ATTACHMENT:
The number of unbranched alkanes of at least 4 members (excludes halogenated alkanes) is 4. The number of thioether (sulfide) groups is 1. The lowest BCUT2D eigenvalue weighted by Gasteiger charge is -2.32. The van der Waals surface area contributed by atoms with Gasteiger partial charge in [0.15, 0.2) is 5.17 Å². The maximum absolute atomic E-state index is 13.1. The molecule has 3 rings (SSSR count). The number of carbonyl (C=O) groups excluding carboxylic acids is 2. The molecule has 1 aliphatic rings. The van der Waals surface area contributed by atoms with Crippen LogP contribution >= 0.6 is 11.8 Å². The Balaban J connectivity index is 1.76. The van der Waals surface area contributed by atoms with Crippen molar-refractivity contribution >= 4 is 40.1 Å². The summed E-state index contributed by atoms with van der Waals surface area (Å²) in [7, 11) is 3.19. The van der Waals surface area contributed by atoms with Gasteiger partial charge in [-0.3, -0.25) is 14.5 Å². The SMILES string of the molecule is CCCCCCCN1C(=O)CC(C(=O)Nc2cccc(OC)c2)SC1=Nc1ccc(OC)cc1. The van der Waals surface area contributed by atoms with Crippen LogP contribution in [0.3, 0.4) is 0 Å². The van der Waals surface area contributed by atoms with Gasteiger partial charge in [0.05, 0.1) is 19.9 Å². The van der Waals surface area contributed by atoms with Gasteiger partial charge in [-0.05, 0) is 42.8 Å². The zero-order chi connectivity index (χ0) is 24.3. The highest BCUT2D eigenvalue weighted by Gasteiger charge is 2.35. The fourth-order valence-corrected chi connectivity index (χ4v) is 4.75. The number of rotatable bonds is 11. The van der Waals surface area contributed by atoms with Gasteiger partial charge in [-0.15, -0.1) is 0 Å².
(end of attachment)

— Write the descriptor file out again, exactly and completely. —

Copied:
The number of unbranched alkanes of at least 4 members (excludes halogenated alkanes) is 4. The number of thioether (sulfide) groups is 1. The lowest BCUT2D eigenvalue weighted by Gasteiger charge is -2.32. The van der Waals surface area contributed by atoms with Gasteiger partial charge in [0.15, 0.2) is 5.17 Å². The maximum absolute atomic E-state index is 13.1. The molecule has 3 rings (SSSR count). The number of carbonyl (C=O) groups excluding carboxylic acids is 2. The molecule has 1 aliphatic rings. The van der Waals surface area contributed by atoms with Crippen LogP contribution >= 0.6 is 11.8 Å². The Balaban J connectivity index is 1.76. The van der Waals surface area contributed by atoms with Crippen molar-refractivity contribution >= 4 is 40.1 Å². The summed E-state index contributed by atoms with van der Waals surface area (Å²) in [7, 11) is 3.19. The van der Waals surface area contributed by atoms with Gasteiger partial charge in [-0.3, -0.25) is 14.5 Å². The SMILES string of the molecule is CCCCCCCN1C(=O)CC(C(=O)Nc2cccc(OC)c2)SC1=Nc1ccc(OC)cc1. The van der Waals surface area contributed by atoms with Crippen LogP contribution in [0.3, 0.4) is 0 Å². The van der Waals surface area contributed by atoms with Gasteiger partial charge in [0.05, 0.1) is 19.9 Å². The van der Waals surface area contributed by atoms with Gasteiger partial charge in [-0.05, 0) is 42.8 Å². The zero-order chi connectivity index (χ0) is 24.3. The highest BCUT2D eigenvalue weighted by Gasteiger charge is 2.35. The fourth-order valence-corrected chi connectivity index (χ4v) is 4.75. The number of rotatable bonds is 11. The van der Waals surface area contributed by atoms with Gasteiger partial charge in [-0.15, -0.1) is 0 Å².